Some time ago, I decided to train for a marathon. Then real life took over and fast forward a few months, I’m still in terrible shape. That’s why, when my friend Taylor invited me to join his team in the “Big Nasty Mud Run” in Bloomingdale, GA, a four mile journey through mud and obstacles, my initial reaction was “Hell yes!” Followed almost immediately by “I’m not sure I can do that.” I signed up nonetheless, and surprise registered my fiance, Zach, as well.
I immediately went out to the gym with the intention of running three miles on a treadmill I figured if I could do three miles today, then in two days (race day) I’d have the confidence to tackle the race. Well, I made it about five minutes. Here I was huffing and puffing after a few minutes at 5.5 MPH, but in order to complete the race in what I considered and “acceptable time” I’d have to keep it up for almost an hour! There was no way I could do that! I had signed up for a race that I couldn’t run, and I was going to be surrounded by elite athletes who would run past me at such great speed that I would be trampled into the mud.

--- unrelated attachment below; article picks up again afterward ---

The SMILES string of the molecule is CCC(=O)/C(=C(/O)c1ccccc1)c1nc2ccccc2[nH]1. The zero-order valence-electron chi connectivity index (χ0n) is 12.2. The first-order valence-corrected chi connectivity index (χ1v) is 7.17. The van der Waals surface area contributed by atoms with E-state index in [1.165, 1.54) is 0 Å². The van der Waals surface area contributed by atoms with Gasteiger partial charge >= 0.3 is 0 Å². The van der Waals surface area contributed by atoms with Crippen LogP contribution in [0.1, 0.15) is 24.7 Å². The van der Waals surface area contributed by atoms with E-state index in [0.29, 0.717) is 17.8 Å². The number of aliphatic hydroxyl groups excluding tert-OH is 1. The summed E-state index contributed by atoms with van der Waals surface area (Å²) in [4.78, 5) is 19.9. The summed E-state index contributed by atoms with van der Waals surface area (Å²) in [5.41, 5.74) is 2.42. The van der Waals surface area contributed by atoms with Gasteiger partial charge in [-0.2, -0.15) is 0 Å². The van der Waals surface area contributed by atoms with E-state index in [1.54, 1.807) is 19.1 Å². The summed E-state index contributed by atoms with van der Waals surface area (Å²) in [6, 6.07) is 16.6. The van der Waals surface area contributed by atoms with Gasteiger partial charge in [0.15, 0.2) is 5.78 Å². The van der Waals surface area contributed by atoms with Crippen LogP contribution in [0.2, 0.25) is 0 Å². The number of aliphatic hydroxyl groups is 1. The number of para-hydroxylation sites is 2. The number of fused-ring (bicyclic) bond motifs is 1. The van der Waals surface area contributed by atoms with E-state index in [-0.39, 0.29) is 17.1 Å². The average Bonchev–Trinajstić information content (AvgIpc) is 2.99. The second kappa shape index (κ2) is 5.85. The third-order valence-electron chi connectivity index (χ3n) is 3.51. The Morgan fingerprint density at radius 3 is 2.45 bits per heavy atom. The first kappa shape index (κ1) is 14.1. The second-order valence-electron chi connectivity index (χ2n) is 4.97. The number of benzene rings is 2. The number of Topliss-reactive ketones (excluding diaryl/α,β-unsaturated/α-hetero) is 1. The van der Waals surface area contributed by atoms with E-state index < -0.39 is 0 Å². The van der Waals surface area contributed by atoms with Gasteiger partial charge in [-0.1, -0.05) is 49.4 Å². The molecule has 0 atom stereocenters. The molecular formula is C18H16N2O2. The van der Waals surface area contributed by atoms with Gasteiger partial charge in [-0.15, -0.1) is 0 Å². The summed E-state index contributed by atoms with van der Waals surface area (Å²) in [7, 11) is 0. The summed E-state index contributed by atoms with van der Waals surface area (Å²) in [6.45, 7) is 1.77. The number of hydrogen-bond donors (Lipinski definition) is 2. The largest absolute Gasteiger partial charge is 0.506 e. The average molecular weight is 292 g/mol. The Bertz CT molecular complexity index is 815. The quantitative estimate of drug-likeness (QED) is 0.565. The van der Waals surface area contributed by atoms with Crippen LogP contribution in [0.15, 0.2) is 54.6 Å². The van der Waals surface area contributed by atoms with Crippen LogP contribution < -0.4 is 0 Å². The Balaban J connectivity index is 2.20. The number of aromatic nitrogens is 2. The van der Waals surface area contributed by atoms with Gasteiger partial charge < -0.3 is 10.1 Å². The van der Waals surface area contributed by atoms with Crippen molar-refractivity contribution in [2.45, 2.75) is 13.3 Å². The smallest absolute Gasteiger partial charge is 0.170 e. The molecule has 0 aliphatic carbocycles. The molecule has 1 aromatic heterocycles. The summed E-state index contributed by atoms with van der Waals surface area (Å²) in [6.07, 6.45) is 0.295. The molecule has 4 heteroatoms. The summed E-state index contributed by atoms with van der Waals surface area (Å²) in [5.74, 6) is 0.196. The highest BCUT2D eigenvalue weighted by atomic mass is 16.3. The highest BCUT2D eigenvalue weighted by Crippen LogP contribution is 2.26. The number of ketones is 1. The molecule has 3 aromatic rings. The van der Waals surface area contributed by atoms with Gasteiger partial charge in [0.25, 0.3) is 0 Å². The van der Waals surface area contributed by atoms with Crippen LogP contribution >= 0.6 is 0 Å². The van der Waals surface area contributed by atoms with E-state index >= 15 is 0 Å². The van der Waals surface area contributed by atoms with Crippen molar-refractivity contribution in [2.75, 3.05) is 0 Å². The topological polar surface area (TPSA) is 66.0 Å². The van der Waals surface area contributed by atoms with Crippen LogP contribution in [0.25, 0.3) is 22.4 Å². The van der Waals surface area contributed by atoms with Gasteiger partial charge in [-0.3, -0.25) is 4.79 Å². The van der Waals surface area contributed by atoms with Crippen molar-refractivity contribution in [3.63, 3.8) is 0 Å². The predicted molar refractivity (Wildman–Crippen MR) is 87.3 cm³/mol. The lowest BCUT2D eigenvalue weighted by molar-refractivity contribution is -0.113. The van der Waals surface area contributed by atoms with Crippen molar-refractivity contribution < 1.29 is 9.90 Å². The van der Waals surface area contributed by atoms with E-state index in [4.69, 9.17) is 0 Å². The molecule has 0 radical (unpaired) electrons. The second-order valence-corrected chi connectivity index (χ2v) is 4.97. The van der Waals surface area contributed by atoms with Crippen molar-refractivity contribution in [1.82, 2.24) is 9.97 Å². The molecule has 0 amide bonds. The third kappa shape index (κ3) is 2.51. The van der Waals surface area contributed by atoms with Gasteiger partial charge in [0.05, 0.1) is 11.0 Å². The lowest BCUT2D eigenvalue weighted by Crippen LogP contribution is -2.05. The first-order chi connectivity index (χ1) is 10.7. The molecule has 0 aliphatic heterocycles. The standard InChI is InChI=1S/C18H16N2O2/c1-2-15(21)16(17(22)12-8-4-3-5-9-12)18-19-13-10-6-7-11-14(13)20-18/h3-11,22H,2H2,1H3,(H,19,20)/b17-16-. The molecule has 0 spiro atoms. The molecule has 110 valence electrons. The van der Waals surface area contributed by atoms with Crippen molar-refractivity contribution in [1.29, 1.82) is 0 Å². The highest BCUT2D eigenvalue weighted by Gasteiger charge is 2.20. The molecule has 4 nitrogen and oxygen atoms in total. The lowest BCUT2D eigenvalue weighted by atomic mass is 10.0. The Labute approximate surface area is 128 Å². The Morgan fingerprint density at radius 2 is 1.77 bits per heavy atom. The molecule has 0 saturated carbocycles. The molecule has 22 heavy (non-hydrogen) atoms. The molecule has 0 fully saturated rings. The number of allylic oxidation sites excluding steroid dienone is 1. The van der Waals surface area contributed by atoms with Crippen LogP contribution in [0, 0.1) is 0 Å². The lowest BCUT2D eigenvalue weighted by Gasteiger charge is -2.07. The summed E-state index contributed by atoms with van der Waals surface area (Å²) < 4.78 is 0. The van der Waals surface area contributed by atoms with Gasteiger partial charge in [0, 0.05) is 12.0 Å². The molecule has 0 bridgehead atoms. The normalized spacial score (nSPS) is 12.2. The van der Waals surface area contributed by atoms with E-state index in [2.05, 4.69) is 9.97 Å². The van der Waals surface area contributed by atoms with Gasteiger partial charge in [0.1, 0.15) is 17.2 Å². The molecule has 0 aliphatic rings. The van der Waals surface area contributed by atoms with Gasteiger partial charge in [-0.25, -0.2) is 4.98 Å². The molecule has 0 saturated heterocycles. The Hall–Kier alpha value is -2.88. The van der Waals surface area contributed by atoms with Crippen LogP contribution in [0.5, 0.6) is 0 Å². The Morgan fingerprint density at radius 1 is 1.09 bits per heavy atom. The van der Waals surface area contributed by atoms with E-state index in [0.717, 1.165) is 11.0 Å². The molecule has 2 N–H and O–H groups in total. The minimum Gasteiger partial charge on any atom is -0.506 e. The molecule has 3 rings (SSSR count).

Race Day arrived, and I was just a big bubble of anxiety, I’d tossed and turned all night from race related nightmares – yes nightmares, that’s how stressed I was! The saddest part is that they weren’t even cool crazy nightmares like I’m running the race and suddenly a demon is chasing me or something. Instead, I’m wandering around in some sort of lodge where all the racers are staying, I’m trying to find healthy food to fuel up, but the only thing available are pastries and cheese fries, and then I can’t find any shoes to run in, and then I realize I’ve already missed the race!